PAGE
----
Annie Laurie Starr (Peggy Cummins) and Bart Tare (John Dall) in one of Joseph H. Lewis' signature unique shots.

Casting was key in the making of Gun Crazy, particularly for the leads of Bart and Laurie. Lewis was looking for someone rather ‘weird’ for the role of Bart, and he found him in John Dall, whom Rode said fit the part perfectly; when you look at him you can tell there’s something odd about him. British actress Peggy Cummins, who was cast as Laurie, was originally brought to America by Darryl F. Zanuck to star in Forever Amber (1947). Zanuck conducted a Scarlett O’Hara-type search and ultimately chose Cummins for the lead, but after shooting began, Zanuck felt Cummins wasn’t sexy enough for the part and recast Linda Darnell in the role (ironically, Cummins’ performance in Gun Crazy discounts that belief by about 10000%, in my opinion). Rode had the chance to watch the film with Cummins a few years ago when it screened at the Noir City Film Festival in San Francisco, and she confided that her performance in Gun Crazy and the film’s subsequent place in cinema history more than made up for the Forever Amber mishap. 

Whatever she's trying to get you to do, Bart, just give in now.

Though the original idea was to shoot Gun Crazy in Iowa, where MacKinley Kantor hailed from (his story was partly based on personal events), ultimately California won out, with scenes being shot near the Egyptian Theatre in Hollywood and the bank robbery scene taking place in Montrose; as the film played, whispers could be heard throughout the audience as members pointed out familiar locations on screen.

 

The King Brothers produced movies until 1969, and throughout their almost 30 year career, all of their films made a profit except two, Rode believed, and Gun Crazy was one of the two that did not perform well at the box office. However, over the years the film has become a cult classic, well-regarded for Lewis' direction, its technical innovation, visual style, and performances. Even the US government agrees: In 1998, Gun Crazy was selected for preservation in the Library of Congress' National Film Registry under the grounds that it was "culturally, historically, or aesthetically significant."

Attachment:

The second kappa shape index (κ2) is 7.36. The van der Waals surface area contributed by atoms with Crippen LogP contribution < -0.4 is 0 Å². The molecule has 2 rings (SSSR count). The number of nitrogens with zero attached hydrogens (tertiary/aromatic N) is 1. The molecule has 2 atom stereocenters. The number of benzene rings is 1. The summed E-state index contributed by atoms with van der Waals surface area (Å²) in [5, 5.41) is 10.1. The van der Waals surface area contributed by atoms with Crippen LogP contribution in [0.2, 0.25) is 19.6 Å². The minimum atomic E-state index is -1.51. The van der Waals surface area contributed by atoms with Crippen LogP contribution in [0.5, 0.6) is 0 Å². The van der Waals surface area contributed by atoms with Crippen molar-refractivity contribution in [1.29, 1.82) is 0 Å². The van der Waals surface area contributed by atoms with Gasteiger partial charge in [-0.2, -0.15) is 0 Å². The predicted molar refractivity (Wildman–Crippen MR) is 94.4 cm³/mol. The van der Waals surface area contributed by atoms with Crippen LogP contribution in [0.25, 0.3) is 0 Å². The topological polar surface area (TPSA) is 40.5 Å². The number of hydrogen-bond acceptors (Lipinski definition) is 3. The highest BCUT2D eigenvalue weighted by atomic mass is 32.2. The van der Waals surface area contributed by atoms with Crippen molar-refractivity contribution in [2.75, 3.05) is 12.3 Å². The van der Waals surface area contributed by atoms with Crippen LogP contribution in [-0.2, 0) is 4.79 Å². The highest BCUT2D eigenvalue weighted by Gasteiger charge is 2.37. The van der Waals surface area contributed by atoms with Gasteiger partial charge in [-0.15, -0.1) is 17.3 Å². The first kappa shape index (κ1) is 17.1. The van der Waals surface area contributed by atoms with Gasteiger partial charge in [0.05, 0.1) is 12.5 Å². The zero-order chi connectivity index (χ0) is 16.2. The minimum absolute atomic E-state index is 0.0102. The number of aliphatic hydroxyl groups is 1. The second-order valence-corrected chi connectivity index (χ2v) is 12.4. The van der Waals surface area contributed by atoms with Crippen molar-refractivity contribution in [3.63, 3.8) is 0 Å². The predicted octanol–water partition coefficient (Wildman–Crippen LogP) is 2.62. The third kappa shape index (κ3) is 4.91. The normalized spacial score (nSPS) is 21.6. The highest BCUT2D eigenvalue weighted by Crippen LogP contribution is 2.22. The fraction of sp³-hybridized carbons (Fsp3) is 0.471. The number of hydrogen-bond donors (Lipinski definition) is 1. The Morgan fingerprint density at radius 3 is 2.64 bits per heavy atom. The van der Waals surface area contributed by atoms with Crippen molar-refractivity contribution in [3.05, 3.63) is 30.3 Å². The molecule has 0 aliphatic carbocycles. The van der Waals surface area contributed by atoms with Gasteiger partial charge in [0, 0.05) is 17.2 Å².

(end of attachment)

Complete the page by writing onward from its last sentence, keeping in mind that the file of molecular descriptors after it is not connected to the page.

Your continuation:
Bart offers Laurie a drag of his cigarette as they drive in to town in the infamous improvised bank robbery sequence, which was shot in one take from the backseat of the car.

Gun Crazy is one of my favorites to watch with an audience - particularly with people who haven’t seen the movie before - because of the varied reactions the film elicits, from horror and suspense to awe and disbelief. For example, when Bart kills a chick early on, one woman loudly gasped not once but twice; the robbery scene played out with a lot of whispers as audience members recalled Rode's discussion of the sequence, thoroughly impressed with its outcome; and Laurie’s bedroom ultimatum to Bart garnered some surprised remarks, as it was more reminiscent of a pre-code film for its frank implication of sex.

 

Having focused a bit on the use of cars for the program notes, I found myself zeroing in on just how much time Bart and Laurie spend in vehicles (only one of which is legally theirs, I believe -Bart says early on that he doesn't own a car). Many of the couple's key moments in their burgeoning criminal career take place behind the wheel; from Laurie sticking up a driver after hitching a ride and the couple anxiously donning disguises to pass through state borders undetected, to speeding through police barriers and, of course, the famous bank robbery sequence, Bart and Laurie's fate in large part coincides with how fast and how far their stolen rides can take them away from the scene of their latest crime.